Call it Halloween; Call it All Hallows Eve, Samhain, The Festival of the Dead or All Souls Day. Call it whatever you want, October 31 is indisputably the spookiest night of the year, and it has been for some 2,000 years or more. Originating as a celebration of the New Year for ancient Celts, this autumn festival has survived through the ages (though sometimes in “costume,” if you’ll pardon the pun) and remains one of the most celebrated of modern holidays.
In celebration, Peter Stone is showcasing some of its spookiest Halloween-themed creations to help you get into the spirit of things. Watch out! Bats, Cats, Witches, and Magic abound, as well as some ancient Celtic designs that hearken back to the origins of the holiday.
The Wandering Dead
The Celts of pre-Christian times divided the year into four parts, with the start of their new year falling on the first day of November. As a pastoral people, their calendar was built around seasonal change, and November 1 marked the end of the year: the crops had been harvested and stored, the livestock were secured for the winter, and the world around them was dying. It was both an end and a beginning in the endless natural cycle. To mark this turning point, they celebrated Samhain (pronounced “Sah-ween,” or “Sow-en”), starting at sunset on October 31, as a way to transition from one year into the next.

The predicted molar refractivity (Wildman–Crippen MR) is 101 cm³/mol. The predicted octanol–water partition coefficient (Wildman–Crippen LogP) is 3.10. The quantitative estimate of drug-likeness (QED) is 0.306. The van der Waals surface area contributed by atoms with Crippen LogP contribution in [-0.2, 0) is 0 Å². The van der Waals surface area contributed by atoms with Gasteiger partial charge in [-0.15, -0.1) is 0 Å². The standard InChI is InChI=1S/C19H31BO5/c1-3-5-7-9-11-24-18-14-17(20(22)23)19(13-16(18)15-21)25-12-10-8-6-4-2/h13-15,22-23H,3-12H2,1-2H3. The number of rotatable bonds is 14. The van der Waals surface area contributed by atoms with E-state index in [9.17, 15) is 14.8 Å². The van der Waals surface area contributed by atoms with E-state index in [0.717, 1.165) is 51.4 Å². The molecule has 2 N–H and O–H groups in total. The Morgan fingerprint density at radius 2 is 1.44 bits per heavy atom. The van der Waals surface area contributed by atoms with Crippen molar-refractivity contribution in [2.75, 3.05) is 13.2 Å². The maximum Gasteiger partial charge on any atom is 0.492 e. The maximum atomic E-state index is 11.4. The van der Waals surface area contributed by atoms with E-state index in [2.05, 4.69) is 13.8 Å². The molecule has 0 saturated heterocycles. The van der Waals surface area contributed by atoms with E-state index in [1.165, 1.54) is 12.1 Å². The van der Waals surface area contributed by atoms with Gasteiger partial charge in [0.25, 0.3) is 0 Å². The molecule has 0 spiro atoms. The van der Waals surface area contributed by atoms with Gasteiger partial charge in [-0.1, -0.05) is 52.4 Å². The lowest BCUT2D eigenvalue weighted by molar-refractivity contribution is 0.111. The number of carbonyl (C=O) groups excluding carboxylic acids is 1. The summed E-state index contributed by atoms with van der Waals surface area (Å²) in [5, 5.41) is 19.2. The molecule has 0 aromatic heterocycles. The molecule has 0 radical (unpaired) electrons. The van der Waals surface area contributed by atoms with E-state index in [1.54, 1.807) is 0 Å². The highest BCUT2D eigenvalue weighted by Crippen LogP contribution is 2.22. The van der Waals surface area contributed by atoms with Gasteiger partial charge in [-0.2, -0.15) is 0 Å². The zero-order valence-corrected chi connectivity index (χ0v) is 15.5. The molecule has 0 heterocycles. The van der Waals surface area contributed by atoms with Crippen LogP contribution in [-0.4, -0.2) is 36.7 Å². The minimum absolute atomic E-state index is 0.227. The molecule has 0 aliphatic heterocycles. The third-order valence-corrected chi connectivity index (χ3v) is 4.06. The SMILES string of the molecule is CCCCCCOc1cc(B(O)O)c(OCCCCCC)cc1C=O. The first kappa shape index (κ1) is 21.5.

The Celts believed that on this night, the souls of those who had died during the previous year were released to travel to the otherworld, and thus were nearer to the mortal sphere than at any other time. For this reason, they held feasts to honor those who had died, lit bonfires to help them on their way, and even dressed in animal skin costumes so that the spirits would not recognize them and want to stay nearby.